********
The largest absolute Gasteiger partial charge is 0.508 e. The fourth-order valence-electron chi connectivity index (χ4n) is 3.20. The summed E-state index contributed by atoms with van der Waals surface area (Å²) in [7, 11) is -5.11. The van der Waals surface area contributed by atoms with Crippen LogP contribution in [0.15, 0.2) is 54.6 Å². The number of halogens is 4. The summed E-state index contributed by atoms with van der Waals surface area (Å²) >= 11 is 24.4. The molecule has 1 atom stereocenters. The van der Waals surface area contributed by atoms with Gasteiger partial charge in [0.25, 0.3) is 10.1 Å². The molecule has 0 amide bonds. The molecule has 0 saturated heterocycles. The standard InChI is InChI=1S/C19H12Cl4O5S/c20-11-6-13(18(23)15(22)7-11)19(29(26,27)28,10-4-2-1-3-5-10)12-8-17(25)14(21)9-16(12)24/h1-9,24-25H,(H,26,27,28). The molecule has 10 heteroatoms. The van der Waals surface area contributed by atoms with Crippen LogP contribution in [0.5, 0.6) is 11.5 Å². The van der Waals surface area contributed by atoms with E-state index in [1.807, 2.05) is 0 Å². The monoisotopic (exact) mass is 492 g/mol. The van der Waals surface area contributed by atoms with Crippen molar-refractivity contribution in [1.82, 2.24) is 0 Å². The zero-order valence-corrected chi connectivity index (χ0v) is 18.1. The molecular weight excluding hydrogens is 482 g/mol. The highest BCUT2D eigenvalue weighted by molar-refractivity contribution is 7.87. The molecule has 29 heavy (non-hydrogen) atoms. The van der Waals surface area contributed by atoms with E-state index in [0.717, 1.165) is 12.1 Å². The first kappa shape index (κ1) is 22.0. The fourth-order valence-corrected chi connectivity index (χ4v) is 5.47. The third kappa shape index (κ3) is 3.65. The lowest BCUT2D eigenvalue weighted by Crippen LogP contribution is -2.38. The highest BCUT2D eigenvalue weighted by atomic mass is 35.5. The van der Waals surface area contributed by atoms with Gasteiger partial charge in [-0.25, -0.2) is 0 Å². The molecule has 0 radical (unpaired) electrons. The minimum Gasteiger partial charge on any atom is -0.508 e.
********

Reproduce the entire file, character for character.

The largest absolute Gasteiger partial charge is 0.508 e. The fourth-order valence-electron chi connectivity index (χ4n) is 3.20. The summed E-state index contributed by atoms with van der Waals surface area (Å²) in [7, 11) is -5.11. The van der Waals surface area contributed by atoms with Crippen LogP contribution in [0.15, 0.2) is 54.6 Å². The number of halogens is 4. The summed E-state index contributed by atoms with van der Waals surface area (Å²) >= 11 is 24.4. The molecule has 1 atom stereocenters. The van der Waals surface area contributed by atoms with Gasteiger partial charge in [0.25, 0.3) is 10.1 Å². The molecule has 0 amide bonds. The molecule has 0 saturated heterocycles. The standard InChI is InChI=1S/C19H12Cl4O5S/c20-11-6-13(18(23)15(22)7-11)19(29(26,27)28,10-4-2-1-3-5-10)12-8-17(25)14(21)9-16(12)24/h1-9,24-25H,(H,26,27,28). The molecule has 10 heteroatoms. The van der Waals surface area contributed by atoms with Crippen LogP contribution in [0.5, 0.6) is 11.5 Å². The van der Waals surface area contributed by atoms with E-state index in [1.807, 2.05) is 0 Å². The monoisotopic (exact) mass is 492 g/mol. The van der Waals surface area contributed by atoms with Crippen molar-refractivity contribution in [1.82, 2.24) is 0 Å². The zero-order valence-corrected chi connectivity index (χ0v) is 18.1. The molecular weight excluding hydrogens is 482 g/mol. The highest BCUT2D eigenvalue weighted by molar-refractivity contribution is 7.87. The molecule has 29 heavy (non-hydrogen) atoms. The van der Waals surface area contributed by atoms with E-state index in [0.717, 1.165) is 12.1 Å². The first kappa shape index (κ1) is 22.0. The fourth-order valence-corrected chi connectivity index (χ4v) is 5.47. The third kappa shape index (κ3) is 3.65. The lowest BCUT2D eigenvalue weighted by Crippen LogP contribution is -2.38. The highest BCUT2D eigenvalue weighted by atomic mass is 35.5. The van der Waals surface area contributed by atoms with Gasteiger partial charge in [-0.25, -0.2) is 0 Å². The molecule has 0 radical (unpaired) electrons. The minimum Gasteiger partial charge on any atom is -0.508 e.